The Design of Everyday Things

Today I re-read Don Norman’s 1988 book The Design of Everyday Things. I continue to highly recommend it to anyone who does engineering (especially software engineering). In particular, it’s the book that introduced me to the term affordances, as in “glass affords seeing-through, and breaking; a flat panel affords pushing but not pulling.” I felt like the term started to break out into the mainstream C++ community at CppCon 2019, what with its forming the core of my “Back to Basics: Type Erasure” and also being name-dropped by Titus Winters in the B2B track’s closing keynote “What is C++?”

(For links to all of CppCon 2019’s B2B talks, see here.)

Previously on this blog:

The Design of Everyday Things contains my preferred formulation of Murphy’s Law (often phrased as “Anything that can go wrong, will”). Murphy’s Law is often seen as a negative, cynical thing; I prefer to see it as a useful guarantee that helps us reason about systems design. Norman writes:

If an error is possible, someone will make it.

The designer must assume that all possible errors will occur and design so as to minimize the chance of the error in the first place, or its effects once it gets made. Errors should be easy to detect, they should have minimal consequences, and, if possible, their effects should be reversible.

A few pages earlier he gives an example of design that takes this guarantee into account:

A simple example of good design is the 3.5-inch magnetic diskette […] The diskette has a square shape: there are apparently eight possible ways to insert it into the machine, only one of which is correct. What happens if I do it wrong? I try inserting the disk sideways. Ah, the designer thought of that. A little study shows that the case really isn’t square: it’s rectangular, so you can’t insert a longer side. I try backward. The diskette goes in only part of the way. Small protrusions, indentations, and cutouts prevent the diskette from being inserted backward or upside down: of the eight ways one might try to insert the diskette, only one is correct, and only that one will fit. An excellent design.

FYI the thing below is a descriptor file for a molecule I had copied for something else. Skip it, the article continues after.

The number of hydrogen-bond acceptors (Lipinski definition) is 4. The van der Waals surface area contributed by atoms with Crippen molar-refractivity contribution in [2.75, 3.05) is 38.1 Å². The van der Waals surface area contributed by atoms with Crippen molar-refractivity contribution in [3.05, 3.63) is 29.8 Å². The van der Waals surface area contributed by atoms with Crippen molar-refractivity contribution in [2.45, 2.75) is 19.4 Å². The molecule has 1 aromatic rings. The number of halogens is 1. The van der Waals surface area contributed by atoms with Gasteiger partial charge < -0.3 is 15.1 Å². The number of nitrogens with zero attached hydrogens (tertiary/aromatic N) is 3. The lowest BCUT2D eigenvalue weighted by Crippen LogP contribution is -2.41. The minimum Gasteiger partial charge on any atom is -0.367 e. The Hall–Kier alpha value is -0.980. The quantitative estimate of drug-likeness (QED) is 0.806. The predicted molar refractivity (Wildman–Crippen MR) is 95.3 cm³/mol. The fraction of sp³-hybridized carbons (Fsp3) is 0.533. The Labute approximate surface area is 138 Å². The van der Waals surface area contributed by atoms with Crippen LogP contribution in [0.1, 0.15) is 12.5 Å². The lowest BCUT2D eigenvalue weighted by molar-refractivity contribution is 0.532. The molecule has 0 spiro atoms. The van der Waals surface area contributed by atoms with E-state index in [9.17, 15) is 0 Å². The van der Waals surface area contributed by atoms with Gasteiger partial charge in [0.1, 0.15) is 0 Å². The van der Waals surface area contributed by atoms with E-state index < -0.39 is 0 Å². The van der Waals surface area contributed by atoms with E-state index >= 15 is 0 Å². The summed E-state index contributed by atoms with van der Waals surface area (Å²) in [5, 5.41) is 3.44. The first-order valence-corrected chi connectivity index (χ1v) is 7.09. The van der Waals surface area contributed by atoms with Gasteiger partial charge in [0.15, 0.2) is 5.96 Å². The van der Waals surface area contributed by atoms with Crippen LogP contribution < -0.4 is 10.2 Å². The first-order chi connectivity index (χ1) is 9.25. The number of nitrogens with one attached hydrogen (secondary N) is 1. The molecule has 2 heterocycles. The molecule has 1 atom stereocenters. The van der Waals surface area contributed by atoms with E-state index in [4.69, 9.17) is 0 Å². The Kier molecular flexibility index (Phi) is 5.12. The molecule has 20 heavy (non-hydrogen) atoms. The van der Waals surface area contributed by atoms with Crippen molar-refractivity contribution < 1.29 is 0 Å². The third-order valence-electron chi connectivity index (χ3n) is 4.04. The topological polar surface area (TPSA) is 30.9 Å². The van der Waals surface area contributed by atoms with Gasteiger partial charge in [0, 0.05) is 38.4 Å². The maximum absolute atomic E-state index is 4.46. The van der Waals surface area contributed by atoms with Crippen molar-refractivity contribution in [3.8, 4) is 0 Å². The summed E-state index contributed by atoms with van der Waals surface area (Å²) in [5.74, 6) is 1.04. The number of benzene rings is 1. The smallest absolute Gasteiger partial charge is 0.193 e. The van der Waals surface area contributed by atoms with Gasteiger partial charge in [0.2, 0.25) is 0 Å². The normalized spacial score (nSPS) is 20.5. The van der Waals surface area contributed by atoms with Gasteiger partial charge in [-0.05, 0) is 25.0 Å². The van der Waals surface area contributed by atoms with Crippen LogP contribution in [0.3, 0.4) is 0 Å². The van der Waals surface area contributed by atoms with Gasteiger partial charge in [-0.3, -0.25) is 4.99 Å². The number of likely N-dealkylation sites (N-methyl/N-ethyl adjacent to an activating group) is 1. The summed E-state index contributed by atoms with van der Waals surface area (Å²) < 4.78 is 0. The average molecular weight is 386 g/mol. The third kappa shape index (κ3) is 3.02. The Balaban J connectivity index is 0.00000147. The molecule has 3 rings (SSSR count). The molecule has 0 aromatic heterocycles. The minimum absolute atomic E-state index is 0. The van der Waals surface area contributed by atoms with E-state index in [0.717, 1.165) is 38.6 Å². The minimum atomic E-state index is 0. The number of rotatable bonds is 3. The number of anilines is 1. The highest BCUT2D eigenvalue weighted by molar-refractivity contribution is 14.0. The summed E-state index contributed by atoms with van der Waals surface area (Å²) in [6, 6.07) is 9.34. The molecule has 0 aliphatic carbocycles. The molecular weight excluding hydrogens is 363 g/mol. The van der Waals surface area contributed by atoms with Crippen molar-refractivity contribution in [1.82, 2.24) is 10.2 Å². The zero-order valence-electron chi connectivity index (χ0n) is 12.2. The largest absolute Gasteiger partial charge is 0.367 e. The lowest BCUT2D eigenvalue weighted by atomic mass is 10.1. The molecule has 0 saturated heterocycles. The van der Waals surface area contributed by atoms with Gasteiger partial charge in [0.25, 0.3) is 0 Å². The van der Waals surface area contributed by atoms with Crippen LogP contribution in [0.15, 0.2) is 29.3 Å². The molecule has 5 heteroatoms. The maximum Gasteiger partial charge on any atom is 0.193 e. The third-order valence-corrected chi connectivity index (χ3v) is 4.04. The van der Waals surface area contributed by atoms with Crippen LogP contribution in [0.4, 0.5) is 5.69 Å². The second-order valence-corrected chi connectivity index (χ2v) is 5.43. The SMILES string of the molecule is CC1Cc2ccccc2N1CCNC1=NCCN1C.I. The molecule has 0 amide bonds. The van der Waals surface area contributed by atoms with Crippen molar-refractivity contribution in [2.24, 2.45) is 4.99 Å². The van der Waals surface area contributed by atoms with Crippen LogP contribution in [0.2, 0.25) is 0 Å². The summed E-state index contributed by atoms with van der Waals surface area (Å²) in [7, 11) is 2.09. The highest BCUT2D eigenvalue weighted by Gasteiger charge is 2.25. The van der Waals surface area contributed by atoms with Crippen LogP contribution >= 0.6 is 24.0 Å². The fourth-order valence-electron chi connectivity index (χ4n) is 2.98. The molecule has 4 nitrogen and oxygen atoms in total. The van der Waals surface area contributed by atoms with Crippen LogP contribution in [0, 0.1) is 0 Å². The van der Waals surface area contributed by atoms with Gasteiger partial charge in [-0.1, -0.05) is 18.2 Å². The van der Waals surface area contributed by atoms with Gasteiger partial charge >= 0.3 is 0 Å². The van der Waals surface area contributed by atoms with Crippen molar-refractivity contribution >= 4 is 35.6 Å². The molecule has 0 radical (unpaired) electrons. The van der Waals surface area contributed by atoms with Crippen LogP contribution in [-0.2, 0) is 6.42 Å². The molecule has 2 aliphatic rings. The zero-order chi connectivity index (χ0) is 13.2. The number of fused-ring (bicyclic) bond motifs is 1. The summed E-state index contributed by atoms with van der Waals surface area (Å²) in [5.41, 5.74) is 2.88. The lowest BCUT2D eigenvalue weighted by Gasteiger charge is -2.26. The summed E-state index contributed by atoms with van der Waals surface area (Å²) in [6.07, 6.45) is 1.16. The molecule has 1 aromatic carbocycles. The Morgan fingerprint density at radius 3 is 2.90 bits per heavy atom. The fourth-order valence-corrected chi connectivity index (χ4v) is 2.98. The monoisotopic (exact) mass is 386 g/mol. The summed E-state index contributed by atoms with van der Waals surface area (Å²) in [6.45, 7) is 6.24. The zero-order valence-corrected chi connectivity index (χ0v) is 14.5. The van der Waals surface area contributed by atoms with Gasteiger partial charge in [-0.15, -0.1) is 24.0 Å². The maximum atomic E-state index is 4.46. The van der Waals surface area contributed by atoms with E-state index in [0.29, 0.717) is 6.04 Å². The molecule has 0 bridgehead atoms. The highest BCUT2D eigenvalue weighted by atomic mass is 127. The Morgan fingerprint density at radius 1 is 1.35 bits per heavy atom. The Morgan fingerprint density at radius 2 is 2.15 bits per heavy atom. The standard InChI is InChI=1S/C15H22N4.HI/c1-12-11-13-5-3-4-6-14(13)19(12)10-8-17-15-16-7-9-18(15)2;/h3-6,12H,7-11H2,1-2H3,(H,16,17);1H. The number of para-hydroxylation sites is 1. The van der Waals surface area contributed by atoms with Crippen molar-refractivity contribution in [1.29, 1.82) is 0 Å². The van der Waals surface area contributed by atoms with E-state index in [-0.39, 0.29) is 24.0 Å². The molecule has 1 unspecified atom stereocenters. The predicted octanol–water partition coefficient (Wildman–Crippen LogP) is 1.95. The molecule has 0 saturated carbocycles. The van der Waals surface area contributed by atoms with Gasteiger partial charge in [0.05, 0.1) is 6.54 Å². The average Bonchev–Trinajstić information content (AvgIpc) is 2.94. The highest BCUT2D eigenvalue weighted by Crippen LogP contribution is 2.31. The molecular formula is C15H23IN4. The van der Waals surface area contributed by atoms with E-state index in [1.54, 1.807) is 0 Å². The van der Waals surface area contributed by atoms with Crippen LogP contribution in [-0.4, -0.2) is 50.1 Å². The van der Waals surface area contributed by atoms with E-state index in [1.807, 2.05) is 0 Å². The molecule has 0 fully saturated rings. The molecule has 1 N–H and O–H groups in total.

Norman quotes this story from Mike King, “a designer who works for a telephone company.” I think it is perfectly applicable to a lot of software design, including the design of C++:

It is very hard to remove features of a newly designed product that had existed in an earlier version. It’s kind of like physical evolution. If a feature is in the genome, and if that feature is not associated with any negativity (i.e., no customers gripe about it), then the feature hangs on for generations.

It is interesting that things like the ‘R’ button [on a desk telephone] are largely determined through examples. Somebody asks, “What is the ‘R’ button used for?” and the answer is to give an example: “You can push ‘R’ to access loudspeaker paging.” If nobody can think of an example, the feature is dropped. Designers are pretty bright people, however. They can come up with a plausible-sounding example for almost anything. Hence, you get features, many many features, and these features hang on for a long time. The end result is complex interfaces for essentially simple things.

Previously on this blog:

The main thing that distinguishes Don Norman’s material from superficially similar collections of “tech horror stories” (like this disappointing Scott Meyers talk from 2014) is that Norman’s horror stories are curated each to provide a unique and profound moral (as in the Murphy’s Law example above).

I particularly like Chapter Three’s description of a car where, to close the sunroof, you had to either turn on the ignition or turn the headlights on high beam:

Mental models let people derive appropriate behavior for situations that are not remembered (or never before encountered). […] That is why designers should provide users with appropriate models: when they are not supplied, people are likely to make up inappropriate ones.

And Chapter Three’s discussion of stovetop burner arrangements:

If a design depends upon labels, it may be faulty. Labels are important and often necessary, but the appropriate use of natural mappings can minimize the need for them. Whenever labels seem necessary, consider another design.

And Chapter Five’s discussion of “the non-working key,” an allegory familiar to all C++ programmers:

Someone goes to his or her car and the key won’t work. The first response is to try again, perhaps holding the key more level or straight. Then the key is reversed, tried upside down. When that fails, the key is examined and perhaps another tried in its stead. Then the door is wiggled, shaken, hit. Finally, the person […] walks around the car to try the other door; at which point it is suddenly clear that this is the wrong car.

In all the situations I have examined, the error correction mechanism seems to start at the lowest possible level and slowly work its way higher.

Previously on this blog:

Point is, The Design of Everyday Things is a great book and you should read it!

Posted 2020-03-07